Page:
County government can rest at ease, safe in the knowledge that further taxation of recalcitrant tea-baggers in the Woods of Lafayette need not be considered, after all.

Kudos to those who have been reading the past week's dispatches here at NAC. The hit counter has been spinning furiously. You are urged to speak with or write your local elected representatives with input on these and other matters. As for this particular issue, the short-term has concluded. Mid- and long-term strategies begin today. Thank you.

Tuesday, June 18, 2013

A note on Brew at the Zoo, 2013.

With appropriately misplaced fanfare, the organizers of Brew at the Zoo (Louisville edition) have revealed on Facebook that "We're excited to welcome Goose Island Beer Co. as a sponsor of Brew 2013!"

Sigh.

That's too bad, because I'm not excited at all.

This unfortunate move contradicts what the festival has always been about, which is the value of localism in beer, and as a consequence, NABC will not be able to actively participate this year. I fully understand that AB-InBev's predictable shell game puppeteer routine v.v. Goose's sponsorship money does not constitute overall title sponsorship of the zoo event (although it may be only a matter of time). It's just that certain principles genuinely matter, and to myself and NABC, this is one of them.

I'm not angry, just saddened. Note that we'll happily return to Brew at the Zoo when thematic unity is restored.

Other local brewers are free to examine their consciences with respect to whether they should participate under AB-InBev's chosen conditions (foreign ownership, foreign sponsorship, payola, anti-localism), which cruelly negate the ethos and rationale of their own small breweries -- but this is no litmus test. Do as you please. As of this moment, I'm finished with the topic ... in 2013. perhaps the dark clouds will abate in 2014, and we can gather together at the Parrot Dice Casino once again.

Lest readers draw the wrong conclusions, my personal and brewery support for Brew at the Zoo goes back to the very start. In 2004, at the very first one, NABC drove all the way back to New Albany and back to fetch two kegs of beer and keep the drinkers at the Zoo watered when all the other beer was gone. Search the pages of this blog, and find yearly reminders from me to attend the event and be part of the fun.

The zoo event has evolved quite positively over the years, but AB-InBev's cash clearly signals regression. I hope it isn't indicative of a permanent shift. Only time will tell.

Localism + Beer (Nov. 15, 2012 at LouisvilleBeer.com)

Eyes and Palates, Wide Open

Not so long ago, Goose Island Brewing Company was a proud independent, but now it is 100% owned by the multinational monolith called AB-Inbev, meaning that in cold, hard fact, Goose Island is no more independent than an Ignatius J. Reilly-themed weenie wagon on the streets of Pyongyang, North Korea. Honkers Ale remains certifiably better than Budweiser, but to me, it really matters where the money goes … and dollars paid for Honkers ultimately travel to corporate headquarters in Leuven, Belgium, not Chicago, Illinois.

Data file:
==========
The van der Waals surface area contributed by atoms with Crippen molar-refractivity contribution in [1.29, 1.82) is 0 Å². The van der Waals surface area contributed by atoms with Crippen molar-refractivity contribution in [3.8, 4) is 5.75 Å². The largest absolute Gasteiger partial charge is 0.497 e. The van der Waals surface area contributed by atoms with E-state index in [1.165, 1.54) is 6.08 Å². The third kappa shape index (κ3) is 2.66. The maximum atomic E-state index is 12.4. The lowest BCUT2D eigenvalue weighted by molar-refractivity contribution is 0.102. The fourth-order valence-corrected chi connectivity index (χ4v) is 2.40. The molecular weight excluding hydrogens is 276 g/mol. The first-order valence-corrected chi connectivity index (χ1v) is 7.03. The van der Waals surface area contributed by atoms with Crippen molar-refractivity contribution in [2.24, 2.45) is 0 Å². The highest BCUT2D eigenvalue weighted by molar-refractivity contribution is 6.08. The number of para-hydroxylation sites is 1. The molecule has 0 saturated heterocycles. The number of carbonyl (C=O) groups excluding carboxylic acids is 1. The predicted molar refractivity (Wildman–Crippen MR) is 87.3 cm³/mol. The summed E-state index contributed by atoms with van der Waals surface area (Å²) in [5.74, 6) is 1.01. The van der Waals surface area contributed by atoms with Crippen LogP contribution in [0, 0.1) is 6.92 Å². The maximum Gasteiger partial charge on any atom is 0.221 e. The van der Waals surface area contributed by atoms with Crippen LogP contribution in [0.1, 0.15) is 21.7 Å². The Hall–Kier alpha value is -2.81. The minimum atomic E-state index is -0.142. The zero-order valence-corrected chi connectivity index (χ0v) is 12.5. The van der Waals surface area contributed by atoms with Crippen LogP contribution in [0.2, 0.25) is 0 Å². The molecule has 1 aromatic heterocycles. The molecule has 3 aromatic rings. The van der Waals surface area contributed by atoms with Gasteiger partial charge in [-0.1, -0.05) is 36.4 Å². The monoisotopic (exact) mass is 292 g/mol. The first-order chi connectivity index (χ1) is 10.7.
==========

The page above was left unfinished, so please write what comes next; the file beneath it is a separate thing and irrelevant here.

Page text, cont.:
Sorry, but Goose Island sold out. Craft beer drinkers need to examine their consciences lest they sell out, too.

Sunday, June 16, 2013

A VIP and an IBU walk into a beer fest ... and our day at Fishers on Tap.


Yesterday's Fishers on Tap in Indianapolis ran the requisite VIP hour at the beginning, followed by three hours of general admission. But rather than waxing egregious, the VIP portion at Fishers offered the opportunity for attendees to pair Indiana beers with food from local restaurants. The food presenters stopped serving when general admission began, but food trucks (Indy has such a culture; I imagine Floyd County's Health Department prevents it here) began.

The Fishers event was very good in all respects, and a veritable model for how a small outdoor beer fest should find its opening legs. There was a refreshing absence of geek samplers tethered to Untappd, and no roving bands of 22-year-old males asking for the highest alcohol content. There was a surfeit of locals, considerable community spirit, and a mellow vibe all around -- and the band Soul Street was the best music I've ever heard at such a beer fest.

Kudos to the organizers. Here's my column at LouisvilleBeer.com for June 15.

A VIP and an IBU walk into a beer fest

I went to my first rock concert at the age of 15 in 1975. The venue was Louisville Gardens, and the band was Chicago, which had made it only to IX at the time and wasn’t yet overtly pop. Tickets were $7 in advance, and $8 “on the day of show.”